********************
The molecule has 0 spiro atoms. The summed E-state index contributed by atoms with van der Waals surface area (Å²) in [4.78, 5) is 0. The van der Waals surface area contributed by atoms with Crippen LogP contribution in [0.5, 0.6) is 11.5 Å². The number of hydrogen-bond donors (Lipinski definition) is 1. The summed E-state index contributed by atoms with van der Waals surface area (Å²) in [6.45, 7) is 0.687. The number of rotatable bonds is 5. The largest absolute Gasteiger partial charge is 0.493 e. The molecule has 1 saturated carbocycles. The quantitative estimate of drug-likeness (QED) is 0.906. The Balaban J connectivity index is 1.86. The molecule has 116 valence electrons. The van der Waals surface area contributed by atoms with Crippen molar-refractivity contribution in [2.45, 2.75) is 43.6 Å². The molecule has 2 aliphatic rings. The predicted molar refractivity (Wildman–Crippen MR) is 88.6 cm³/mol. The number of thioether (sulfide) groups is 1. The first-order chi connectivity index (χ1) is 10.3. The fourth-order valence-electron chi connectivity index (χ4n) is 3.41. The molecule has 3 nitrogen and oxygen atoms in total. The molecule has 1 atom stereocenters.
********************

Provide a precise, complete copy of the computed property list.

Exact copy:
The molecule has 0 spiro atoms. The summed E-state index contributed by atoms with van der Waals surface area (Å²) in [4.78, 5) is 0. The van der Waals surface area contributed by atoms with Crippen LogP contribution in [0.5, 0.6) is 11.5 Å². The number of hydrogen-bond donors (Lipinski definition) is 1. The summed E-state index contributed by atoms with van der Waals surface area (Å²) in [6.45, 7) is 0.687. The number of rotatable bonds is 5. The largest absolute Gasteiger partial charge is 0.493 e. The molecule has 1 saturated carbocycles. The quantitative estimate of drug-likeness (QED) is 0.906. The Balaban J connectivity index is 1.86. The molecule has 116 valence electrons. The van der Waals surface area contributed by atoms with Crippen molar-refractivity contribution in [2.45, 2.75) is 43.6 Å². The molecule has 2 aliphatic rings. The predicted molar refractivity (Wildman–Crippen MR) is 88.6 cm³/mol. The number of thioether (sulfide) groups is 1. The first-order chi connectivity index (χ1) is 10.3. The fourth-order valence-electron chi connectivity index (χ4n) is 3.41. The molecule has 3 nitrogen and oxygen atoms in total. The molecule has 1 atom stereocenters.